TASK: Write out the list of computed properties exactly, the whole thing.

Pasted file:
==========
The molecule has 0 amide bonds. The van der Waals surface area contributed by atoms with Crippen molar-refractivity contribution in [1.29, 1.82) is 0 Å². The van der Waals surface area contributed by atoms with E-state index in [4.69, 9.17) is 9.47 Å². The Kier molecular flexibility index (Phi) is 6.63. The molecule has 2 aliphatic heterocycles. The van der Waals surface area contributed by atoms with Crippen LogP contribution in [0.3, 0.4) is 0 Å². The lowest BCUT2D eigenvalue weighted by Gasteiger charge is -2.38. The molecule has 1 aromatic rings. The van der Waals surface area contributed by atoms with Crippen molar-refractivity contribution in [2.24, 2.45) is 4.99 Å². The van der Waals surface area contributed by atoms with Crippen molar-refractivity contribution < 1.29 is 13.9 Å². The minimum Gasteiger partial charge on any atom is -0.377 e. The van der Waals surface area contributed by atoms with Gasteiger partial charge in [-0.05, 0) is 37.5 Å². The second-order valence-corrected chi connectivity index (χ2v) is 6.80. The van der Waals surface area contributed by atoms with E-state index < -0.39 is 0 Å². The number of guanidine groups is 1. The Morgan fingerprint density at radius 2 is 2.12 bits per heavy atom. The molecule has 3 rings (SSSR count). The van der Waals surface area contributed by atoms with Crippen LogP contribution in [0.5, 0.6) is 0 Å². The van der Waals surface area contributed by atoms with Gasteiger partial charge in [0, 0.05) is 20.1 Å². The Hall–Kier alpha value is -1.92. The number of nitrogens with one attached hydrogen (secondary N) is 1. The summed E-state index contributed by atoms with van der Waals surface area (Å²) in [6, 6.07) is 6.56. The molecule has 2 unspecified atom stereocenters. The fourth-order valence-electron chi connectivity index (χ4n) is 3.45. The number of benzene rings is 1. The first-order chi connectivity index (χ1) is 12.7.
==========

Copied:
The molecule has 0 amide bonds. The van der Waals surface area contributed by atoms with Crippen molar-refractivity contribution in [1.29, 1.82) is 0 Å². The van der Waals surface area contributed by atoms with E-state index in [4.69, 9.17) is 9.47 Å². The Kier molecular flexibility index (Phi) is 6.63. The molecule has 2 aliphatic heterocycles. The van der Waals surface area contributed by atoms with Crippen LogP contribution in [0.3, 0.4) is 0 Å². The lowest BCUT2D eigenvalue weighted by Gasteiger charge is -2.38. The molecule has 1 aromatic rings. The van der Waals surface area contributed by atoms with Crippen molar-refractivity contribution in [2.24, 2.45) is 4.99 Å². The van der Waals surface area contributed by atoms with Crippen molar-refractivity contribution < 1.29 is 13.9 Å². The minimum Gasteiger partial charge on any atom is -0.377 e. The van der Waals surface area contributed by atoms with Gasteiger partial charge in [-0.05, 0) is 37.5 Å². The second-order valence-corrected chi connectivity index (χ2v) is 6.80. The van der Waals surface area contributed by atoms with E-state index < -0.39 is 0 Å². The number of guanidine groups is 1. The Morgan fingerprint density at radius 2 is 2.12 bits per heavy atom. The molecule has 3 rings (SSSR count). The van der Waals surface area contributed by atoms with Crippen LogP contribution in [0.5, 0.6) is 0 Å². The van der Waals surface area contributed by atoms with Gasteiger partial charge in [0, 0.05) is 20.1 Å². The Hall–Kier alpha value is -1.92. The number of nitrogens with one attached hydrogen (secondary N) is 1. The summed E-state index contributed by atoms with van der Waals surface area (Å²) in [6, 6.07) is 6.56. The molecule has 2 unspecified atom stereocenters. The fourth-order valence-electron chi connectivity index (χ4n) is 3.45. The number of benzene rings is 1. The first-order chi connectivity index (χ1) is 12.7.